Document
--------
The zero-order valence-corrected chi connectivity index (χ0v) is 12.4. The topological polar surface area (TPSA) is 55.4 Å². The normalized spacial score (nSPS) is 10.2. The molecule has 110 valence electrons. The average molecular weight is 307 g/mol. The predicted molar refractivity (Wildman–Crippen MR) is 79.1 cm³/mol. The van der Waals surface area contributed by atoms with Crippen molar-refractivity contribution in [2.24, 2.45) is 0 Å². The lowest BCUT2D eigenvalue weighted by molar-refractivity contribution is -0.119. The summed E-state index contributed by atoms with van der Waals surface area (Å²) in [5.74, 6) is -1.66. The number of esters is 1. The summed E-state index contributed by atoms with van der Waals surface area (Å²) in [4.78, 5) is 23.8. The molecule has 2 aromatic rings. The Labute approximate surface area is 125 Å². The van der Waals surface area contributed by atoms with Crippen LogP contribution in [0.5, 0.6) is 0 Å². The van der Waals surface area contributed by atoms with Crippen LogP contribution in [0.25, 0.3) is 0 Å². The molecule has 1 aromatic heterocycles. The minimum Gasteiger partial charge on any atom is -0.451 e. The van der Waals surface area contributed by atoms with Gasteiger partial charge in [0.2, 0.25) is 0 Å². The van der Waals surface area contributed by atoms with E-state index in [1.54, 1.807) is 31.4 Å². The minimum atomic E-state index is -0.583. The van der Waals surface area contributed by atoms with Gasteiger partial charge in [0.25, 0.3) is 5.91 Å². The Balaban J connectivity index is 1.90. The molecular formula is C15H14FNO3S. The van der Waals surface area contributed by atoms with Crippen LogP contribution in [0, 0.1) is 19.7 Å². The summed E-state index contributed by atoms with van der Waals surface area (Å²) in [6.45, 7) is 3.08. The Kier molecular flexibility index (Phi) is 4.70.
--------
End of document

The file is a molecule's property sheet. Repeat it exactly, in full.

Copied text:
The zero-order valence-corrected chi connectivity index (χ0v) is 12.4. The topological polar surface area (TPSA) is 55.4 Å². The normalized spacial score (nSPS) is 10.2. The molecule has 110 valence electrons. The average molecular weight is 307 g/mol. The predicted molar refractivity (Wildman–Crippen MR) is 79.1 cm³/mol. The van der Waals surface area contributed by atoms with Crippen molar-refractivity contribution in [2.24, 2.45) is 0 Å². The lowest BCUT2D eigenvalue weighted by molar-refractivity contribution is -0.119. The summed E-state index contributed by atoms with van der Waals surface area (Å²) in [5.74, 6) is -1.66. The number of esters is 1. The summed E-state index contributed by atoms with van der Waals surface area (Å²) in [4.78, 5) is 23.8. The molecule has 2 aromatic rings. The Labute approximate surface area is 125 Å². The van der Waals surface area contributed by atoms with Crippen LogP contribution in [0.5, 0.6) is 0 Å². The van der Waals surface area contributed by atoms with Crippen LogP contribution in [0.25, 0.3) is 0 Å². The molecule has 1 aromatic heterocycles. The minimum Gasteiger partial charge on any atom is -0.451 e. The van der Waals surface area contributed by atoms with Gasteiger partial charge in [0.2, 0.25) is 0 Å². The van der Waals surface area contributed by atoms with E-state index in [1.54, 1.807) is 31.4 Å². The minimum atomic E-state index is -0.583. The van der Waals surface area contributed by atoms with Gasteiger partial charge in [0.25, 0.3) is 5.91 Å². The Balaban J connectivity index is 1.90. The molecular formula is C15H14FNO3S. The van der Waals surface area contributed by atoms with Crippen LogP contribution in [0, 0.1) is 19.7 Å². The summed E-state index contributed by atoms with van der Waals surface area (Å²) in [6.45, 7) is 3.08. The Kier molecular flexibility index (Phi) is 4.70.